Mushrooms are actually part of a fungus that grows underground, hidden from sight. Lawn fungi and their mushrooms don’t harm a lawn. They’re actually good guys in the ecosystem of your yard, breaking down organic material into nutrients your lawn can use. When most people hear the word “mushroom,” they think of the typical umbrella-shaped one, which is sometimes called a toadstool. Common names for lawn fungus, include puffball, shaggy mane, Japanese parasol or the oddly shaped and smelly stinkhorn.
Common Causes and Solutions
Fungi living beneath lawns are usually long-lived organisms that produce mushrooms when conditions are right. The top reasons mushrooms occur are buried organic matter, high moisture and low light.
Cause: Buried organic matter
A fungus grows by breaking down organic matter. In a lawn, that organic material could be buried timber, a stump, or tree or shrub roots that remain underground after plants have been removed.
Sometimes you can hasten the material’s breakdown by applying nitrogen fertilizer. Use a readily available nitrogen source, not a slow-release one. Aim for a rate of 1/2 to 3/4 pound of actual nitrogen per 1,000 square feet of lawn. If you don’t mind disturbing your lawn, you can also try digging up the organic material.
Cause: High moisture
Periods of prolonged rain can coax mushrooms to form, as can overwatering a lawn. Heavily compacted soil and a thick thatch layer can create drainage problems, which provide ideal growing conditions for mushrooms.
Solution: While you can’t do much about overabundant rainfall, you can address lawn watering practices. Aim for deep, infrequent lawn watering, which encourages turf to develop an extensive root system. Learn tips for lawn irrigation.
For drainage issues caused by compacted soil, try aerating your lawn. If your lawn needs to be aerated, check out our services below.
For warm season grasses, like those you find in our great state of Texas, you should aerate in the early summer. Why? Because warm-season grasses begin their period of active growth in summer. If you aerate a warm-season lawn in late spring to early summer, the ensuing period of rapid growth will quickly fill in the holes you create. If you have Bahia grass, Bermuda, Buffalo grass, Centipede grass, St. Augustine or Zoysia grass, you have a warm season grass.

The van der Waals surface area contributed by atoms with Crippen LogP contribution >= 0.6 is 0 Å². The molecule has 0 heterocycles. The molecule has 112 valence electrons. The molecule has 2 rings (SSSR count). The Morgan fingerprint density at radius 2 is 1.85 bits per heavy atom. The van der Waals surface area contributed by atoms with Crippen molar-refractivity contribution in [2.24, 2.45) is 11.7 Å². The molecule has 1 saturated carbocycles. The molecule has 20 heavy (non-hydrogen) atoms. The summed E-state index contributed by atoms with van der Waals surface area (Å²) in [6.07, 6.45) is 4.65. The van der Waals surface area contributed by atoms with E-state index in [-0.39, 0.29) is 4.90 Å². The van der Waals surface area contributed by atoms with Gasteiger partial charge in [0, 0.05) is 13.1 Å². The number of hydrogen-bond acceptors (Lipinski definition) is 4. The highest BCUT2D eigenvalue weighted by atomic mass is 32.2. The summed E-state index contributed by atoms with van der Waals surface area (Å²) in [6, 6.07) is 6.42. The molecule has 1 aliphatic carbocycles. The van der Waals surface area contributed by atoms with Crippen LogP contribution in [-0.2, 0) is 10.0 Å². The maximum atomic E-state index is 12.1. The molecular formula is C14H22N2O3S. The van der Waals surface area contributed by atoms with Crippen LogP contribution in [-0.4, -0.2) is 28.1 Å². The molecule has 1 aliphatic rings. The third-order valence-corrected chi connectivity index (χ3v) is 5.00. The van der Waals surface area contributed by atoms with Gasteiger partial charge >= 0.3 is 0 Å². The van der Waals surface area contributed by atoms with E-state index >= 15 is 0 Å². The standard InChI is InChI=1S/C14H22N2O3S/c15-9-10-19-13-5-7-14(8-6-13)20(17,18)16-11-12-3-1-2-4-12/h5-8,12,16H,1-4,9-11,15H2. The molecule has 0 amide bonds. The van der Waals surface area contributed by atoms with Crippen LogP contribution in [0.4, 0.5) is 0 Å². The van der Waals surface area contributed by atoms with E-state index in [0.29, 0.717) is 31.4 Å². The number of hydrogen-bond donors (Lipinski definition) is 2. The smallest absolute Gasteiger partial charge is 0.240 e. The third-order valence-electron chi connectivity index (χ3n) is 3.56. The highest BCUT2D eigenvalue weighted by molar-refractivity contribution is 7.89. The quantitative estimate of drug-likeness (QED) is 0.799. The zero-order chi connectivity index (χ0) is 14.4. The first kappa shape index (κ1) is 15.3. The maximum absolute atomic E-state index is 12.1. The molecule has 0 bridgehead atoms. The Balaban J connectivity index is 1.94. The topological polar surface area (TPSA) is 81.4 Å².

• Follow up the aeration treatment with fertilizing or reseeding your lawn since aeration creates openings for nutrients and seed to penetrate soil.
• The process of aerating can spread weed seeds or portions of weedy roots. Be sure to control weeds prior to aerating.
• If you have a newly planted lawn, wait for at least one year to aerate. This time lapse will ensure that the grass is well established.
• Aerate when soil is moist, but never when it’s saturated. The tines of a lawn aerator penetrate moist soil more deeply; soil that’s too wet clogs tines and isn’t as effective. To achieve the correct moisture balance, your lawn should absorb 1 inch of water – delivered through rainfall or irrigation – prior to aerating. This may mean you’ll water for one hour one day prior to aerating or, if your soil is hard, for shorter times on several days prior to aerating.
• Avoid aerating during drought or high heat. You’ll stress the lawn by allowing heat to dry soil If you aerate in these conditions,
• Plugs should be left on the lawn following aeration, as they contain soil microorganisms that help to break down thatch. These plugs disappear in a short period of time when left on the surface of the lawn.
Call First Response Lawn Care today if you have questions about aerating your lawn. Our technicians are trained to aerate at the optimum time for your soil conditions, giving you the best-looking lawn in the neighborhood.